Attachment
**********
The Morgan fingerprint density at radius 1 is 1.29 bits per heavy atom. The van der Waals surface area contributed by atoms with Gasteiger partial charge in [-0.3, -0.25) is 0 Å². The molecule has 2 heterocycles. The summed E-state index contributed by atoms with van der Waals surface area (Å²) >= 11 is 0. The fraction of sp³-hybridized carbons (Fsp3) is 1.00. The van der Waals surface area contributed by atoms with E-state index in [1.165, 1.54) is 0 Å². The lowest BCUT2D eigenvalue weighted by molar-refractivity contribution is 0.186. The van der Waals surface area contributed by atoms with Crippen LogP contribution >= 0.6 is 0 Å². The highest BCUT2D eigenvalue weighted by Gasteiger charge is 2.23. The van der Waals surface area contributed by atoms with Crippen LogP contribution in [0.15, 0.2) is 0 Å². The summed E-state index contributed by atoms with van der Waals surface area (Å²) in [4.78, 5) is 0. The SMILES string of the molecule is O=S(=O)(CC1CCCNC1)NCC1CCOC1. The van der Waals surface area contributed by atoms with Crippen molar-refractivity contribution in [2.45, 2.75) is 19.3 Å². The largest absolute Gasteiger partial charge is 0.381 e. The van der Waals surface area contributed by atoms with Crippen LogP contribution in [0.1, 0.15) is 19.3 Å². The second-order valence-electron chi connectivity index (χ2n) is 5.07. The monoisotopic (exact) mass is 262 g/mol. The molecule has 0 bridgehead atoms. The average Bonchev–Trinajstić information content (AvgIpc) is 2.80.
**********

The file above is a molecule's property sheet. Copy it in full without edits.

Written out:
The Morgan fingerprint density at radius 1 is 1.29 bits per heavy atom. The van der Waals surface area contributed by atoms with Gasteiger partial charge in [-0.3, -0.25) is 0 Å². The molecule has 2 heterocycles. The summed E-state index contributed by atoms with van der Waals surface area (Å²) >= 11 is 0. The fraction of sp³-hybridized carbons (Fsp3) is 1.00. The van der Waals surface area contributed by atoms with E-state index in [1.165, 1.54) is 0 Å². The lowest BCUT2D eigenvalue weighted by molar-refractivity contribution is 0.186. The van der Waals surface area contributed by atoms with Crippen LogP contribution >= 0.6 is 0 Å². The highest BCUT2D eigenvalue weighted by Gasteiger charge is 2.23. The van der Waals surface area contributed by atoms with Crippen LogP contribution in [0.15, 0.2) is 0 Å². The summed E-state index contributed by atoms with van der Waals surface area (Å²) in [4.78, 5) is 0. The SMILES string of the molecule is O=S(=O)(CC1CCCNC1)NCC1CCOC1. The van der Waals surface area contributed by atoms with Crippen molar-refractivity contribution in [2.45, 2.75) is 19.3 Å². The largest absolute Gasteiger partial charge is 0.381 e. The van der Waals surface area contributed by atoms with Crippen LogP contribution in [0.1, 0.15) is 19.3 Å². The second-order valence-electron chi connectivity index (χ2n) is 5.07. The monoisotopic (exact) mass is 262 g/mol. The molecule has 0 bridgehead atoms. The average Bonchev–Trinajstić information content (AvgIpc) is 2.80.